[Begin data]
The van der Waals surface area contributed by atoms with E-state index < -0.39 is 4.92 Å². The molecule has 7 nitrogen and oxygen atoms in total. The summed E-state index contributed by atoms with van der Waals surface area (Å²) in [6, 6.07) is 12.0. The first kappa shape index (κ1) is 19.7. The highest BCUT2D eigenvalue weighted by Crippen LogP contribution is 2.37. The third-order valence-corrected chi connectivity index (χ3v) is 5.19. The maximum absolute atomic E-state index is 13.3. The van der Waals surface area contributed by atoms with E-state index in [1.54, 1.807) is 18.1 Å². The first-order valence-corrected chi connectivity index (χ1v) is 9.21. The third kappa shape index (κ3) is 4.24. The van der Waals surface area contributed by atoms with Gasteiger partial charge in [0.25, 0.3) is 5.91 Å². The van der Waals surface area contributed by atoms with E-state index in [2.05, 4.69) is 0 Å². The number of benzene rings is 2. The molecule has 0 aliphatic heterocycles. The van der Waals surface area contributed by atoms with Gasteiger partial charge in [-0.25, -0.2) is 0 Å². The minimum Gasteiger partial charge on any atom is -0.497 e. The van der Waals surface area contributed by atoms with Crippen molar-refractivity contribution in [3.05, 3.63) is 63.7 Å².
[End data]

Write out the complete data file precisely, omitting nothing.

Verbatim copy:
The van der Waals surface area contributed by atoms with E-state index < -0.39 is 4.92 Å². The molecule has 7 nitrogen and oxygen atoms in total. The summed E-state index contributed by atoms with van der Waals surface area (Å²) in [6, 6.07) is 12.0. The first kappa shape index (κ1) is 19.7. The highest BCUT2D eigenvalue weighted by Crippen LogP contribution is 2.37. The third-order valence-corrected chi connectivity index (χ3v) is 5.19. The maximum absolute atomic E-state index is 13.3. The van der Waals surface area contributed by atoms with E-state index in [1.54, 1.807) is 18.1 Å². The first-order valence-corrected chi connectivity index (χ1v) is 9.21. The third kappa shape index (κ3) is 4.24. The van der Waals surface area contributed by atoms with Gasteiger partial charge in [0.25, 0.3) is 5.91 Å². The van der Waals surface area contributed by atoms with E-state index in [2.05, 4.69) is 0 Å². The number of benzene rings is 2. The molecule has 0 aliphatic heterocycles. The van der Waals surface area contributed by atoms with Gasteiger partial charge in [-0.25, -0.2) is 0 Å². The minimum Gasteiger partial charge on any atom is -0.497 e. The van der Waals surface area contributed by atoms with Crippen molar-refractivity contribution in [3.05, 3.63) is 63.7 Å².